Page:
Posted on: 11/1/23Keratoconus Surgery
The eye is a delicate and complex organ, and even small changes to its structure can cause vision changes. One such condition is keratoconus, where the cornea gets thinner and starts to bulge outward into a cone-like shape.
Keratoconus can cause vision changes, but there are treatments available to stop or reverse the changes. Keep reading to learn more about keratoconus, including whether or not you can treat it!
What Is Keratoconus?
Keratoconus is an eye condition that affects the cornea. The cornea is the clear tissue at the front of the eye.
Usually, the cornea is dome-shaped. With keratoconus, the cornea becomes thinner and bulges outward.
The new shape resembles a cone. The changes to the shape of the cornea create vision changes.
Some of the symptoms of keratoconus include:
- Blurred vision or distorted vision.
- New or increasing sensitivity to bright light and glare
- Frequent changes in eyeglass prescriptions
- New or worsening clouding of vision
- Contact lenses not fitting or falling out
The symptoms of keratoconus may develop slowly, getting worse over a period of years. It typically affects both eyes, but symptoms may be more noticeable in one eye.
What Are the Causes of Keratoconus?
Experts aren’t certain what causes keratoconus, but genetics may play a role. About ten percent of people who develop the condition have a parent or close family who also has keratoconus.
If you have an underlying health condition such as retinitis pigmentosa, Down syndrome, Ehlers-Danlos syndrome, Marfan syndrome, hay fever, and asthma, you may be at higher risk for developing keratoconus.
What is the Treatment for Keratoconus?
In the early stages of keratoconus, glasses or soft contact lenses may be effective at correcting vision issues. Over time, if the shape of the cornea continues to change, you may need to use rigid or gas-permeable contact lenses.
Eventually, glasses and contacts may not be enough to correct vision issues.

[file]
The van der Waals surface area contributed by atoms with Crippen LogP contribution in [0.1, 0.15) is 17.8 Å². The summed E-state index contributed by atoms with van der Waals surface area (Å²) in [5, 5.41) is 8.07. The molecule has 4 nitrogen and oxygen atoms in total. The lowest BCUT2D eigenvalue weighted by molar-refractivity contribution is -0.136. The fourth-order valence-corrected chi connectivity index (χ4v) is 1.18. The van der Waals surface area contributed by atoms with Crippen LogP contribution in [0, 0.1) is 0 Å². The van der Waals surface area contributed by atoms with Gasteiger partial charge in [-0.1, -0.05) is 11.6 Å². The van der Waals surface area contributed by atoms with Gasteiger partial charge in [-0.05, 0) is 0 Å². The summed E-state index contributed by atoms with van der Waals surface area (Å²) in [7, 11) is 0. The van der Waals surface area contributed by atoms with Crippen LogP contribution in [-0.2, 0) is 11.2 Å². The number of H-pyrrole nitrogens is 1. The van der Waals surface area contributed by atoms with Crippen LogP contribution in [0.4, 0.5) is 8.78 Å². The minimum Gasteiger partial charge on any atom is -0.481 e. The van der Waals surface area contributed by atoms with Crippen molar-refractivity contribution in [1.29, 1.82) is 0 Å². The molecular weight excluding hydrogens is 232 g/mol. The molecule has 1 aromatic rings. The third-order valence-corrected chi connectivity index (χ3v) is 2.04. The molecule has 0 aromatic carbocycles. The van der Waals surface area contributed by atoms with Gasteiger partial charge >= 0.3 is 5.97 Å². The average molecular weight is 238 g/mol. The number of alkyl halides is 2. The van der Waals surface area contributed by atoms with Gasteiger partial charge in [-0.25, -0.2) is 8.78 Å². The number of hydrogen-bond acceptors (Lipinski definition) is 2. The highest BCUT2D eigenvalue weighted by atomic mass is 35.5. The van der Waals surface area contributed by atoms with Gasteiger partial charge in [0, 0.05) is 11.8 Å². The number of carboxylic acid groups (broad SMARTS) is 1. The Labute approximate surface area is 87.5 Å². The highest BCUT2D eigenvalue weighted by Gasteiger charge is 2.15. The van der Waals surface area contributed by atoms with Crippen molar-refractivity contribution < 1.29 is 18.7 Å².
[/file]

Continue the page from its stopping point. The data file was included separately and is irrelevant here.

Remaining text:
Corneal Cross Linking
A non-invasive treatment called corneal cross-linking, or CXL, can strengthen and stabilize the cornea. CXL won’t return the cornea to its original shape, but it can prevent further changes.
CXL may reduce the need for corneal surgery in the future. CXL is an outpatient treatment for keratoconus.
Your eye doctor places drops of riboflavin, which is vitamin B2, on your cornea and then exposes the drops to ultraviolet light. As the cornea absorbs the drops, the ultraviolet light triggers your eye to make new collagen, which makes the cornea stronger.
For some cases of keratoconus, corneal implant surgery is the best treatment. This is a procedure to place a thin, ring-shaped insert under the surface of the cornea.
The ring stabilizes the cornea and gently changes its shape to improve vision. Implants are removable and can be changed if necessary.
In advanced cases of keratoconus, a cornea transplant may be the best option for improving vision. This is a procedure to remove corneal tissue and replace it with tissue from a donor.
There are several types of corneal transplant surgery. PK, or Penetrating Keratoplasty, is a full-thickness cornea transplant.
Your eye doctor will remove a disc of the full thickness of the cornea. This is replaced with a donor tissue.
There are two options for partial thickness corneal transplant: Descemet Membrane Endothelial Keratoplasty (DMEK) and Descemet’s Stripping Endothelial Keratoplasty (DSEK).
Both replace the inner layers of the cornea rather than replacing the entire cornea. These procedures have an easier recovery than traditional corneal transplants.
There is also a lower risk of complications like rejection of the donor tissue.
Do you think you may be experiencing vision changes related to keratoconus? Schedule an appointment at Cutarelli Vision in Colorado Springs, CO, today! We can help you decide on the right treatment to improve your vision.